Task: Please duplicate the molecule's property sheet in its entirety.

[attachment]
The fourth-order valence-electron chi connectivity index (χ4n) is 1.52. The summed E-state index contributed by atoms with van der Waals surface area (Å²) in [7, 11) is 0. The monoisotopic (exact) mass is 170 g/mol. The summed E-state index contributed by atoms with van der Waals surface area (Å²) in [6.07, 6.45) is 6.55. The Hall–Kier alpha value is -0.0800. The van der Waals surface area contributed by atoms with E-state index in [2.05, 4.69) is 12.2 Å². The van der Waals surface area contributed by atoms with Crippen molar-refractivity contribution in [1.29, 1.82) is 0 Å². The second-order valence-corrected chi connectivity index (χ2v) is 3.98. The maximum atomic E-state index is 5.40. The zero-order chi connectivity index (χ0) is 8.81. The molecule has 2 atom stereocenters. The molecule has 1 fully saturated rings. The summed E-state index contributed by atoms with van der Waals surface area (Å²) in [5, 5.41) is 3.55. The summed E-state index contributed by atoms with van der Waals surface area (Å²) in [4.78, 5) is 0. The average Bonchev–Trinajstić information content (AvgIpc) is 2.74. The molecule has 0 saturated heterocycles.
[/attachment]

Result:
The fourth-order valence-electron chi connectivity index (χ4n) is 1.52. The summed E-state index contributed by atoms with van der Waals surface area (Å²) in [7, 11) is 0. The monoisotopic (exact) mass is 170 g/mol. The summed E-state index contributed by atoms with van der Waals surface area (Å²) in [6.07, 6.45) is 6.55. The Hall–Kier alpha value is -0.0800. The van der Waals surface area contributed by atoms with E-state index in [2.05, 4.69) is 12.2 Å². The van der Waals surface area contributed by atoms with Crippen molar-refractivity contribution in [1.29, 1.82) is 0 Å². The second-order valence-corrected chi connectivity index (χ2v) is 3.98. The maximum atomic E-state index is 5.40. The zero-order chi connectivity index (χ0) is 8.81. The molecule has 2 atom stereocenters. The molecule has 1 fully saturated rings. The summed E-state index contributed by atoms with van der Waals surface area (Å²) in [5, 5.41) is 3.55. The summed E-state index contributed by atoms with van der Waals surface area (Å²) in [4.78, 5) is 0. The average Bonchev–Trinajstić information content (AvgIpc) is 2.74. The molecule has 0 saturated heterocycles.